Title

Antecedents and Consequences of Performance Appraisal Rater Discomfort

Date of Completion

January 2011

Keywords

Psychology, Industrial

Degree

Ph.D.

Abstract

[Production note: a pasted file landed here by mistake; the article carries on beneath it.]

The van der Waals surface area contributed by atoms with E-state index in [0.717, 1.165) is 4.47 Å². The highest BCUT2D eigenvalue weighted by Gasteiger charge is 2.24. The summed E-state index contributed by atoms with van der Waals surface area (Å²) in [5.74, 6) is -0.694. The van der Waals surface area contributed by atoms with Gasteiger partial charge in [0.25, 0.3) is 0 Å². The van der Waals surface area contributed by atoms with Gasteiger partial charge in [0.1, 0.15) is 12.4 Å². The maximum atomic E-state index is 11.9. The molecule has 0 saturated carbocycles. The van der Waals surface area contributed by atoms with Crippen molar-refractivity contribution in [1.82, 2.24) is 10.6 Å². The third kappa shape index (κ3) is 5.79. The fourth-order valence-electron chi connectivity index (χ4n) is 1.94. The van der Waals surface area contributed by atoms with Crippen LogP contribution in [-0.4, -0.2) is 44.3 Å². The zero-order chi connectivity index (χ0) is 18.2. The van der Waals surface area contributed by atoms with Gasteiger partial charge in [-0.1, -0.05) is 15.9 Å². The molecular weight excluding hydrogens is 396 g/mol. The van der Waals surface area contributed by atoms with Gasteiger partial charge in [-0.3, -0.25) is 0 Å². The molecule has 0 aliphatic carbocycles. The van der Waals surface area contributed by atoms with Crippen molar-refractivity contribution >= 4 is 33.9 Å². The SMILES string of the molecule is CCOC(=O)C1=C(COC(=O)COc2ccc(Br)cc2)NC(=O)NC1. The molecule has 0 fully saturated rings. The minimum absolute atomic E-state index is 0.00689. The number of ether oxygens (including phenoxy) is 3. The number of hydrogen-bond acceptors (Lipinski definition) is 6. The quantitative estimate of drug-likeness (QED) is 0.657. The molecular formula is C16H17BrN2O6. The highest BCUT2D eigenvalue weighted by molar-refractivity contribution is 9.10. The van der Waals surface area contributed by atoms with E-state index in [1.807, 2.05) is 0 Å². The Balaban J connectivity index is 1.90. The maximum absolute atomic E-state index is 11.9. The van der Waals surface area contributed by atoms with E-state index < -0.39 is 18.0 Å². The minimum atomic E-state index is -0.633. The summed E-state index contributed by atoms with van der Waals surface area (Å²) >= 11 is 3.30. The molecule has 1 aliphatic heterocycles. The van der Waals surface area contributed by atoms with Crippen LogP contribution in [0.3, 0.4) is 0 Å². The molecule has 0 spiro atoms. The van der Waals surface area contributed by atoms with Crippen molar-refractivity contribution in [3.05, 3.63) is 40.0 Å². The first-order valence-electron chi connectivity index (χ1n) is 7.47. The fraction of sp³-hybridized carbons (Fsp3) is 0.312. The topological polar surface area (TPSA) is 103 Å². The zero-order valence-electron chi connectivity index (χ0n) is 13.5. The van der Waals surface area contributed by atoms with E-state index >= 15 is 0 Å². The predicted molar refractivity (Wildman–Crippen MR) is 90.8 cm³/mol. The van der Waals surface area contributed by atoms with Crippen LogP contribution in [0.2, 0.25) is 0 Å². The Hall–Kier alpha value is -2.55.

A laboratory study and a field study were conducted to investigate performance appraisal (PA) climate and rater expectations antecedents of rater PA discomfort when anticipating delivery of PA feedback to their poorest performers and different coping responses as a consequence of the rater's discomfort. The model hypothesizes that performance appraisal climate measures (climate for challenging PA ratings, comparative performance information, explanations provided, and control over performance) would be related to rater expectations of ratee's challenge of PA feedback and/or rater expectations of ratee's acceptance of PA feedback. The remaining hypotheses were developed using Lazarus and Folkman's (1984) stress theory. Rater expectations of ratee's challenge of feedback was predicted to be positively related to rater discomfort, while rater expectations of ratee's acceptance of feedback was expected to be negatively related to rater discomfort. In turn, rater discomfort was hypothesized to be positively related to coping responses. PA leniency was the only coping strategy investigated in the laboratory study, while the field study examined getting ready (preparing) for PA feedback and avoidance coping as general coping strategies (measured by more specific coping indicators). 348 students were involved in the laboratory study, and 658 supervisors with experience conducting PA evaluations participated in the field study. In both studies support was found for some of the paths hypothesized between PA climate and rater expectations, but not all such paths. All of the remaining hypotheses were fully supported. However, rater discomfort partially mediates between rater expectations and coping responses. Other omitted paths that were found are also discussed. The final revised model in the field study was successfully cross-validated. The set of studies is the first to empirically investigate antecedents and consequences of PA rater discomfort using Lazarus and Folkman's (1984) stress theory. The model has implications for places where additional interventions can be designed to make the PA process run more smoothly, which is of interest to academics and practitioners. More specific implications and suggestions for future research are discussed. ^